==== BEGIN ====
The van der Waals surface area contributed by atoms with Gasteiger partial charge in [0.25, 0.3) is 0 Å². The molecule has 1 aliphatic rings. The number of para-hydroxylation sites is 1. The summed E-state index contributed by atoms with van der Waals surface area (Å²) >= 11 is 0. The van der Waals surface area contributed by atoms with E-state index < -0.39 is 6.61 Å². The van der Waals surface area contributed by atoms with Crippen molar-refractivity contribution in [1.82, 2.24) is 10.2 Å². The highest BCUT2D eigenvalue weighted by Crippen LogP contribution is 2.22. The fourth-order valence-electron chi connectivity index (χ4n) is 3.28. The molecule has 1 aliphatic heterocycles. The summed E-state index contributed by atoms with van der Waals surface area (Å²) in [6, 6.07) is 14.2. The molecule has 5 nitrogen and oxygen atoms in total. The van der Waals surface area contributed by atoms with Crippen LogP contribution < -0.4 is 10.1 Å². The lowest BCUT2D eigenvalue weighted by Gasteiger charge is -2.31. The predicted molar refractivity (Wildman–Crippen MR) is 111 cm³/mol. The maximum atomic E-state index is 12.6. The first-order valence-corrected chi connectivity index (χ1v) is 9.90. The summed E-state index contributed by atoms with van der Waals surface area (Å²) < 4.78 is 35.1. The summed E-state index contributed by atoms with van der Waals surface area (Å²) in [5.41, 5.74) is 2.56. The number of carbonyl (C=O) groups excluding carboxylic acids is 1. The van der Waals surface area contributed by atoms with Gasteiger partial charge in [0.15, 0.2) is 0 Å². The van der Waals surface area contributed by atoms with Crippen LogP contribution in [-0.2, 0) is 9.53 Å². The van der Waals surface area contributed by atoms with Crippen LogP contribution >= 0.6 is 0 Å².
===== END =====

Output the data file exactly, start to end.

The van der Waals surface area contributed by atoms with Gasteiger partial charge in [0.25, 0.3) is 0 Å². The molecule has 1 aliphatic rings. The number of para-hydroxylation sites is 1. The summed E-state index contributed by atoms with van der Waals surface area (Å²) >= 11 is 0. The van der Waals surface area contributed by atoms with E-state index < -0.39 is 6.61 Å². The van der Waals surface area contributed by atoms with Crippen molar-refractivity contribution in [1.82, 2.24) is 10.2 Å². The highest BCUT2D eigenvalue weighted by Crippen LogP contribution is 2.22. The fourth-order valence-electron chi connectivity index (χ4n) is 3.28. The molecule has 1 aliphatic heterocycles. The summed E-state index contributed by atoms with van der Waals surface area (Å²) in [6, 6.07) is 14.2. The molecule has 5 nitrogen and oxygen atoms in total. The van der Waals surface area contributed by atoms with Crippen LogP contribution < -0.4 is 10.1 Å². The lowest BCUT2D eigenvalue weighted by Gasteiger charge is -2.31. The predicted molar refractivity (Wildman–Crippen MR) is 111 cm³/mol. The maximum atomic E-state index is 12.6. The first-order valence-corrected chi connectivity index (χ1v) is 9.90. The summed E-state index contributed by atoms with van der Waals surface area (Å²) < 4.78 is 35.1. The summed E-state index contributed by atoms with van der Waals surface area (Å²) in [5.41, 5.74) is 2.56. The number of carbonyl (C=O) groups excluding carboxylic acids is 1. The van der Waals surface area contributed by atoms with Gasteiger partial charge in [0.15, 0.2) is 0 Å². The van der Waals surface area contributed by atoms with Crippen LogP contribution in [-0.2, 0) is 9.53 Å². The van der Waals surface area contributed by atoms with Crippen LogP contribution >= 0.6 is 0 Å².